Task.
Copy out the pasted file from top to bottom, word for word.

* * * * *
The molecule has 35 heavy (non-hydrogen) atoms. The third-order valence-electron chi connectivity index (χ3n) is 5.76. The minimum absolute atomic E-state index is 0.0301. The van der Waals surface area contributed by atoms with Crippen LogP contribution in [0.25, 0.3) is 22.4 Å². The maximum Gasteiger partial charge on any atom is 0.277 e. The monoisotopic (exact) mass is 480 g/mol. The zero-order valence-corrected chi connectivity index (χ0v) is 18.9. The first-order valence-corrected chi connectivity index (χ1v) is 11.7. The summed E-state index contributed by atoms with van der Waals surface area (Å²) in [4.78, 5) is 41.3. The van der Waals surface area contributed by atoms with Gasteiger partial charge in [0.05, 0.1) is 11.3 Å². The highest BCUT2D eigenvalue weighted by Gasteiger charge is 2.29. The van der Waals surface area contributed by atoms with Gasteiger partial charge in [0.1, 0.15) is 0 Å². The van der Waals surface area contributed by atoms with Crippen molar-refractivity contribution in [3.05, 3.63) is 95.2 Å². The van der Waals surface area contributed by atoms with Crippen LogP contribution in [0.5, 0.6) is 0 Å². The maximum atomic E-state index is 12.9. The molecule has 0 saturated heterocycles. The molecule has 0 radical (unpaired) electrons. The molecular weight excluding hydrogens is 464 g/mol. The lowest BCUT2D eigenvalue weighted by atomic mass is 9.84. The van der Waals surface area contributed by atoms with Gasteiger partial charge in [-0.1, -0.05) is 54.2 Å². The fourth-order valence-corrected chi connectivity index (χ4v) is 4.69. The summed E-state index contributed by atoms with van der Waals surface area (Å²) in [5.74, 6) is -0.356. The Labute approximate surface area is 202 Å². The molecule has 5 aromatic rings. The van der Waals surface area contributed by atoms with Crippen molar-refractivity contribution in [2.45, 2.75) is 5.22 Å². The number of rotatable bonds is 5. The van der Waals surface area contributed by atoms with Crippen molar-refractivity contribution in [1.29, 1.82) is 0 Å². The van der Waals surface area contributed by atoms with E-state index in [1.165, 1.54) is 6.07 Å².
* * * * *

The molecule has 35 heavy (non-hydrogen) atoms. The third-order valence-electron chi connectivity index (χ3n) is 5.76. The minimum absolute atomic E-state index is 0.0301. The van der Waals surface area contributed by atoms with Crippen LogP contribution in [0.25, 0.3) is 22.4 Å². The maximum Gasteiger partial charge on any atom is 0.277 e. The monoisotopic (exact) mass is 480 g/mol. The zero-order valence-corrected chi connectivity index (χ0v) is 18.9. The first-order valence-corrected chi connectivity index (χ1v) is 11.7. The summed E-state index contributed by atoms with van der Waals surface area (Å²) in [4.78, 5) is 41.3. The van der Waals surface area contributed by atoms with Gasteiger partial charge in [0.05, 0.1) is 11.3 Å². The highest BCUT2D eigenvalue weighted by Gasteiger charge is 2.29. The van der Waals surface area contributed by atoms with Gasteiger partial charge in [0.1, 0.15) is 0 Å². The van der Waals surface area contributed by atoms with Crippen molar-refractivity contribution in [3.05, 3.63) is 95.2 Å². The van der Waals surface area contributed by atoms with Crippen LogP contribution in [0.5, 0.6) is 0 Å². The maximum atomic E-state index is 12.9. The molecule has 0 saturated heterocycles. The molecule has 0 radical (unpaired) electrons. The molecular weight excluding hydrogens is 464 g/mol. The lowest BCUT2D eigenvalue weighted by atomic mass is 9.84. The van der Waals surface area contributed by atoms with Gasteiger partial charge in [-0.1, -0.05) is 54.2 Å². The fourth-order valence-corrected chi connectivity index (χ4v) is 4.69. The summed E-state index contributed by atoms with van der Waals surface area (Å²) in [5.74, 6) is -0.356. The Labute approximate surface area is 202 Å². The molecule has 5 aromatic rings. The van der Waals surface area contributed by atoms with Crippen molar-refractivity contribution in [2.45, 2.75) is 5.22 Å². The number of rotatable bonds is 5. The van der Waals surface area contributed by atoms with Crippen molar-refractivity contribution in [1.29, 1.82) is 0 Å². The van der Waals surface area contributed by atoms with E-state index in [1.165, 1.54) is 6.07 Å².